Elon Musk has had a very busy time of it lately, what with his $44 billion Twitter buyout, Tesla struggles and the non-stop revelations about his private life.
Mr Musk, one of the richest people in the world, has come in for much criticism since taking over Twitter - a move that has led to controversies, like the ditching of the social media platform’s Covid misinformation policy and a spate of firing and rehiring. Some analysts believe the site is on the brink of collapse.
Meanwhile, Mr Musk has faced opprobrium for his views on the war in Ukraine and freedom of speech and has also seen his family dragged into the media spotlight, with reports of high-profile affairs and love children making international headlines.
One of these stories related to twins he had with Shivon Zilis - an executive at Neuralink, which is one of the many businesses he owns. The brain chip technology company has just made a major announcement about its operations.
In a post on Twitter, Neuralink said it had received the approval of the US Food and Drug Administration (FDA) "to launch our first-in-human clinical study", which it went on to say was "an important first step that will one day allow our technology to help many people". It is not starting to recruit yet.
So what does Neuralink do - and what has it announced? Here’s everything you need to know.
What is Neuralink?
Neuralink is a company that aims to link the human brain with other devices. Its current object is to help people with forms of paralysis, as well as cure neurological conditions like Alzheimer’s disease. It was founded in 2016 by Elon Musk and several scientists, most of whom have since left the business.
There is no current estimate for how much the company is worth. But it is believed to have a value in the region of several hundred million dollars. It is not the only venture working in the brain implant business. Several other firms and university research initiatives are working to link the brain to computers for similar ends.
Rajesh Rao, a co-director at the Centre for Neurotechnology at the University of Washington, said work in this field has been taking place since the 1960s, but did not really take off until the 1990s. Having watched Neuralink’s latest announcement (more on that below), he said he does not think Neuralink is ahead of the other operators working on the technology.
“Recently we’ve seen lots of advances, especially in the area of communication brain computer interfaces. But [Neuralink is] quite ahead in terms of the actual hardware in the devices,” he said.
Fellow expert Dr Jaimie Henderson, a neurosurgery professor at Stanford University who advises Neuralink, said the company’s advantage is that it has the ability to reach into deeper layers of the brain. But he added that other devices “have lots of different advantages”.
Experiments by other teams have allowed paralysed people to use their brain waves to operate computers and robotic arms. In 2018, a study published in the scientific journal PLOS ONE revealed that three people with below-the-neck paralysis had used an experimental device to navigate emails and apps.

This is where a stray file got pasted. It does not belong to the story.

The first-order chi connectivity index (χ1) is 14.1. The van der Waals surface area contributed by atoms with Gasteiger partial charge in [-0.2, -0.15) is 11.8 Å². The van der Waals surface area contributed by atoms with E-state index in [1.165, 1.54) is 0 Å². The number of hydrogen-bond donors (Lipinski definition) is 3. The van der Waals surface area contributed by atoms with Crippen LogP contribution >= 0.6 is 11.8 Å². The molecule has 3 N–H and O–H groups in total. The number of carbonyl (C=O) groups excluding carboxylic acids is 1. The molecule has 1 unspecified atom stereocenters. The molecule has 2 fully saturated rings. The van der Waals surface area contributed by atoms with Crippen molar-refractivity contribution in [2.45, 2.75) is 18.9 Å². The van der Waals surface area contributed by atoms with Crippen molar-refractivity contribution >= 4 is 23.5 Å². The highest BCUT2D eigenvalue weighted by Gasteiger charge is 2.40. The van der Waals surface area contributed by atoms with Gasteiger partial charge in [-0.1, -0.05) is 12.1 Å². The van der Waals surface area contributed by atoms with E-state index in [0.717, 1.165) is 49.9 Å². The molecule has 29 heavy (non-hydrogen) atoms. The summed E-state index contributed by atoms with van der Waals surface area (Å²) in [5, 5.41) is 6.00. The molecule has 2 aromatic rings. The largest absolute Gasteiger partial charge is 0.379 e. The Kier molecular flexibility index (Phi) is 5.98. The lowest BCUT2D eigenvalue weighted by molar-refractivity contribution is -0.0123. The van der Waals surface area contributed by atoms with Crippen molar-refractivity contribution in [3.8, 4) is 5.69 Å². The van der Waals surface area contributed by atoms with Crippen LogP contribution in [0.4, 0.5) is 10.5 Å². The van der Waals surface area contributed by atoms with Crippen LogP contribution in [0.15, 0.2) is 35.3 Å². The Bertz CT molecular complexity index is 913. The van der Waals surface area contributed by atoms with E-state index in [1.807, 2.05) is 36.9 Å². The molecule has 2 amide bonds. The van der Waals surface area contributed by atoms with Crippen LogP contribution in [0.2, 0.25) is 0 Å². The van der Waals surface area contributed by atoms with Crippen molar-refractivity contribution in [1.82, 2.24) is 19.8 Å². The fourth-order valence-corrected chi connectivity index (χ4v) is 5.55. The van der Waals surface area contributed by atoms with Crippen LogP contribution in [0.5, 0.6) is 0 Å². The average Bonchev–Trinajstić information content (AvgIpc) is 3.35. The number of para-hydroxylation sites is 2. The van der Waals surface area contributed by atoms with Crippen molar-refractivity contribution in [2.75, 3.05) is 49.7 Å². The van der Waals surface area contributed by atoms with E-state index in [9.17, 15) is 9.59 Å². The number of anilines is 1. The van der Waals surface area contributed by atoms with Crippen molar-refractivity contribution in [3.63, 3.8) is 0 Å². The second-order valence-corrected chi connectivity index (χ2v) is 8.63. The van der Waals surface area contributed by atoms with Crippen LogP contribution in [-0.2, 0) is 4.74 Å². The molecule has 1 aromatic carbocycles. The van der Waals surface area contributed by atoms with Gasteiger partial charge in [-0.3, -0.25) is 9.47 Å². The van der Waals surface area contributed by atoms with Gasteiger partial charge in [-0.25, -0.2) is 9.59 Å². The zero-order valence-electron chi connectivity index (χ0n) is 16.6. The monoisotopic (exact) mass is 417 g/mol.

Another recent study published in another journal - Nature - found scientists at Swiss research centre NeuroRestore had managed to get nine people with spinal cord injuries to walk again thanks to the discovery of a neuron that could activate electrical stimulation of the spinal cord.
While Neuralink’s latest update has got headlines, it was previously in the headlines for very different reasons. In July 2022, it emerged Elon Musk had secretly fathered twins with one of its executives Shivon Zilis. It raised questions about whether the company is an ethical workplace given Mr Musk is the firm’s CEO and therefore, Ms Zilis’s boss.
What has Neuralink announced?
Neuralink say it has received the go ahead from the FDA to start carrying out human studies.
The full statement, posted on 25 May 2023 reads: "We are excited to share that we have received the FDA’s approval to launch our first-in-human clinical study! This is the result of incredible work by the Neuralink team in close collaboration with the FDA and represents an important first step that will one day allow our technology to help many people. Recruitment is not yet open for our clinical trial. We’ll announce more information on this soon!"
In a livestream towards the end of last year, that featured Elon Musk, the billionaire said clinical trials could commence in as soon as the middle of 2023.
The devices, which are roughly the size of a coin, are designed to be implanted into the skull and communicate with the brain through ultra-thin, electrode-containing wires that are attached to the organ. In theory, these can then transmit neural signals to external devices, like smartphones.
During the livestream, Mr Musk said this setup could initially fulfil two applications - restoring vision for people who have experienced sight loss, and aiding those who have little or no ability to operate their muscles to communicate with digital equipment.
Rajesh Rao said the announcement suggested Neuralink had found a way to link the region of the brain that deals with sight with the eye using signals. At present, other companies have only been able to achieve similar results through retinal implants. The company has not yet confirmed whether this inference is correct.
Further down the line, the Twitter boss says he believes Neuralink could act as a bridge between the brain and the spinal cord in someone who has a broken neck. He also said: “We’re confident there are no physical limitations to enabling full body functionality.”
Additional reporting by PA news agency